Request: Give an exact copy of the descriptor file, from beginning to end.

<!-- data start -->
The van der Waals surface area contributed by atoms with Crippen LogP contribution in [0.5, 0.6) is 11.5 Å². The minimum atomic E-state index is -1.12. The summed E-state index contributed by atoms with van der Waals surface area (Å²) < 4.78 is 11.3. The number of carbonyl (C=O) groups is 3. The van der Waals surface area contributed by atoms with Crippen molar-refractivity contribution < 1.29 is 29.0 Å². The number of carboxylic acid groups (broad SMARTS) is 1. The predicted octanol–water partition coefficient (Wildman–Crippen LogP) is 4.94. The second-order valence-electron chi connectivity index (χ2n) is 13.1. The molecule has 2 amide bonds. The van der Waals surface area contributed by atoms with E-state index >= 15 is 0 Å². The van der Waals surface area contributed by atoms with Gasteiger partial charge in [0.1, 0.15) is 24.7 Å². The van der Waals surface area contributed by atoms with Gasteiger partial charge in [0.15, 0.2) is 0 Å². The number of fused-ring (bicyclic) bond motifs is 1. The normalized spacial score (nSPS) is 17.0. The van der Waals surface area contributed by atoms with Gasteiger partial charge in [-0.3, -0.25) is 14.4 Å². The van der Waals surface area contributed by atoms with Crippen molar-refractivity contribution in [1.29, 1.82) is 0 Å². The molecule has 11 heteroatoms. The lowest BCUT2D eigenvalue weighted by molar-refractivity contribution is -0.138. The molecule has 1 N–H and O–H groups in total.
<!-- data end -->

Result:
The van der Waals surface area contributed by atoms with Crippen LogP contribution in [0.5, 0.6) is 11.5 Å². The minimum atomic E-state index is -1.12. The summed E-state index contributed by atoms with van der Waals surface area (Å²) < 4.78 is 11.3. The number of carbonyl (C=O) groups is 3. The van der Waals surface area contributed by atoms with Crippen molar-refractivity contribution < 1.29 is 29.0 Å². The number of carboxylic acid groups (broad SMARTS) is 1. The predicted octanol–water partition coefficient (Wildman–Crippen LogP) is 4.94. The second-order valence-electron chi connectivity index (χ2n) is 13.1. The molecule has 2 amide bonds. The van der Waals surface area contributed by atoms with E-state index >= 15 is 0 Å². The van der Waals surface area contributed by atoms with Gasteiger partial charge in [0.1, 0.15) is 24.7 Å². The van der Waals surface area contributed by atoms with Gasteiger partial charge in [0.15, 0.2) is 0 Å². The number of fused-ring (bicyclic) bond motifs is 1. The normalized spacial score (nSPS) is 17.0. The van der Waals surface area contributed by atoms with Gasteiger partial charge in [-0.3, -0.25) is 14.4 Å². The van der Waals surface area contributed by atoms with Crippen molar-refractivity contribution in [1.29, 1.82) is 0 Å². The molecule has 11 heteroatoms. The lowest BCUT2D eigenvalue weighted by molar-refractivity contribution is -0.138. The molecule has 1 N–H and O–H groups in total.